On the path to the classics

By Sergio Ariza

Out of the great bands that surfaced in the early 90s in Seattle, Pearl Jam were the ones who had their roots firmly in classic rock. It may be that Vedder, Gossard, McCready and Ament liked the Pixies but you didn’t see it as much as their love for Hendrix, Kiss, Neil Young, or The Who. Not surprisingly, out of all of those bands, they would wind up becoming the one that  sold the most, and their connection to the greats of rock allowed them, in a certain way, continuity in the great rock tradition. Little wonder, despite their debut album having 2 main composers, guitarist Stone Gossard, and bassman Jeff Ament, the sound itself is owed to the singer Eddie Vedder and the lead guitarist Mike McCready, who did not pick up his first guitar after hearing Sonic Youth, but after seeing a Stevie Ray Vaughan gig.    

The origin of the record goes back to that terrible day in March 1990, a day in which the singer of Mother Love Bone (one of the main alternative live bands in Seattle), Andrew Wood, died of an overdose. Devastated by the tragedy, Stone Gossard started to write some songs on his own and he started to hang out with another Seattle guitarist whose band had also just broken up. It was Mike McCready, and he convinced Gossard to enroll the prolific drummer from Mother Love Bone, Jeff Ament. The trio recorded a demo with 5 songs arranged by Gossard, Dollar Short,  Agytian Crave, Footsteps, Richard’s E, and E Ballad, and the hunt was on for a singer and drummer. In September of 1990, the demo got into the hands of Eddie Vedder, a singer out of San Diego, who decided to write lyrics for the first 2 tracks, that went on to be called Alive and Once, and sent the tape back to Seattle. They were delighted with the result and called him for an audition. On the way there, he wrote lyrics for E Ballad, retitled it Black, and no more was needed, the job was his. A short time later, they inked drummer Dave Krusen and just like that, they signed immediately to Epic Records. Pearl Jam was born (although, at the time, they were still called Mookie Blaylock). 

They started recording Ten in March of 1991 and finished in May. They added more songs to the demo ones, which they wrote during the recording session, but only Porch, by Vedder, and Release, a collective effort, were not written by Gossard or Ament. The former is the heaviest, he wrote  Alive, Even Flow, Once and Black, whereas Ament wasn’t as prolific but counted on his emblematic Jeremy. McCready had a tune that Vedder put words to called Yellow Ledbetter that remained off the album (it was Jeremy’s B side of ) but it became one of the band’s fan’s favourites, with the lead guitar giving tribute to one of his big influences, Jimi Hendrix. Despite this, it would be one of the decisive elements of the record with some of his solos becoming classics. The best example found is in Alive which was inspired by Ace Frehley and his solo on She, which in turn was inspired by Robbie Krieger’s 5 to 1 by The Doors. However in the end, it goes back to sounding like Hendrix. Of course he doesn't forget to to pay tribute to the guy who inspired him to buy his first guitar and on Even Flow there is that Stevie Ray Vaughan’s Texan feel . As it couldn't be any other way, all of them playing a Stratocaster plugged into a Marshall amp.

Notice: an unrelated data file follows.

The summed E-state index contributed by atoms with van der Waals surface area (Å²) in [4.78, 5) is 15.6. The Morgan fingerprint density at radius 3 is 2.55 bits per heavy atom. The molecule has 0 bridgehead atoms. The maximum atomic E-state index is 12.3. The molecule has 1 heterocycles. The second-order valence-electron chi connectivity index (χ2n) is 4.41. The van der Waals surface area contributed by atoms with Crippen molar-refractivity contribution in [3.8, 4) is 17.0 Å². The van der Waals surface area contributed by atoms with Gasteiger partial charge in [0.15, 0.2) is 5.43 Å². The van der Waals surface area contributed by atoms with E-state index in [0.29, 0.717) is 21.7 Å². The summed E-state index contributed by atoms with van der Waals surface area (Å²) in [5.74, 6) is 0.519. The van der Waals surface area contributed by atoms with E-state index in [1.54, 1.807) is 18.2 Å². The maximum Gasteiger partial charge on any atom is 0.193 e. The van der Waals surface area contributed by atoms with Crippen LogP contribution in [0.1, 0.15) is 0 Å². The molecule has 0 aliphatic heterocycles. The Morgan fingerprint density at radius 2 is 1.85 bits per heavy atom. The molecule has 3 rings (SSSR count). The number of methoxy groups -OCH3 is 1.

Certainly the crowning glory of the album was Eddie Vedder’s voice and lyrics. His powerful pipes and peculiar tone would inspire hundreds of imitators. His lyrics were what put the band  on an alternative path, not about stairways to heaven, but rather childhood trauma, the homeless, and suicide victims. If their music wasn’t the discovery of the wheel, their songs have proven to pass the test of time with the highest mark. Today, Alive, Black, Even Flow, Once, and Jeremy, still sound like the hymns they always were and make this Ten the essential record in the discography of this great band.